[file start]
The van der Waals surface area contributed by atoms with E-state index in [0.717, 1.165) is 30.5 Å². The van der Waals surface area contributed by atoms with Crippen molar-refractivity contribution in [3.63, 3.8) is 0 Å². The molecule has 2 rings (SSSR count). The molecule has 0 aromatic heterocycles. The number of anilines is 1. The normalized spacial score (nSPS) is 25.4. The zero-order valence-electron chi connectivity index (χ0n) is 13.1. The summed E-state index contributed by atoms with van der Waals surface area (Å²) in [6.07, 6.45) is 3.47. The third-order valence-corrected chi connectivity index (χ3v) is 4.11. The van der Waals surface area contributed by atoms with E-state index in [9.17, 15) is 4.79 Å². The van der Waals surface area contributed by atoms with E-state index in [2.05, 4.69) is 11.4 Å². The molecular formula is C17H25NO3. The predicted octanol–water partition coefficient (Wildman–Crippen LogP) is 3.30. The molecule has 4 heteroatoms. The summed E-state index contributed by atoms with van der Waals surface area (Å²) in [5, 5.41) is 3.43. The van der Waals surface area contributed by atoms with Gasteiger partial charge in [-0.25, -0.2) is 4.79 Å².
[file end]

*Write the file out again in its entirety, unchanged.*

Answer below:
The van der Waals surface area contributed by atoms with E-state index in [0.717, 1.165) is 30.5 Å². The van der Waals surface area contributed by atoms with Crippen molar-refractivity contribution in [3.63, 3.8) is 0 Å². The molecule has 2 rings (SSSR count). The molecule has 0 aromatic heterocycles. The number of anilines is 1. The normalized spacial score (nSPS) is 25.4. The zero-order valence-electron chi connectivity index (χ0n) is 13.1. The summed E-state index contributed by atoms with van der Waals surface area (Å²) in [6.07, 6.45) is 3.47. The third-order valence-corrected chi connectivity index (χ3v) is 4.11. The van der Waals surface area contributed by atoms with E-state index in [9.17, 15) is 4.79 Å². The van der Waals surface area contributed by atoms with E-state index in [2.05, 4.69) is 11.4 Å². The molecular formula is C17H25NO3. The predicted octanol–water partition coefficient (Wildman–Crippen LogP) is 3.30. The molecule has 4 heteroatoms. The summed E-state index contributed by atoms with van der Waals surface area (Å²) in [5, 5.41) is 3.43. The van der Waals surface area contributed by atoms with Gasteiger partial charge in [-0.25, -0.2) is 4.79 Å².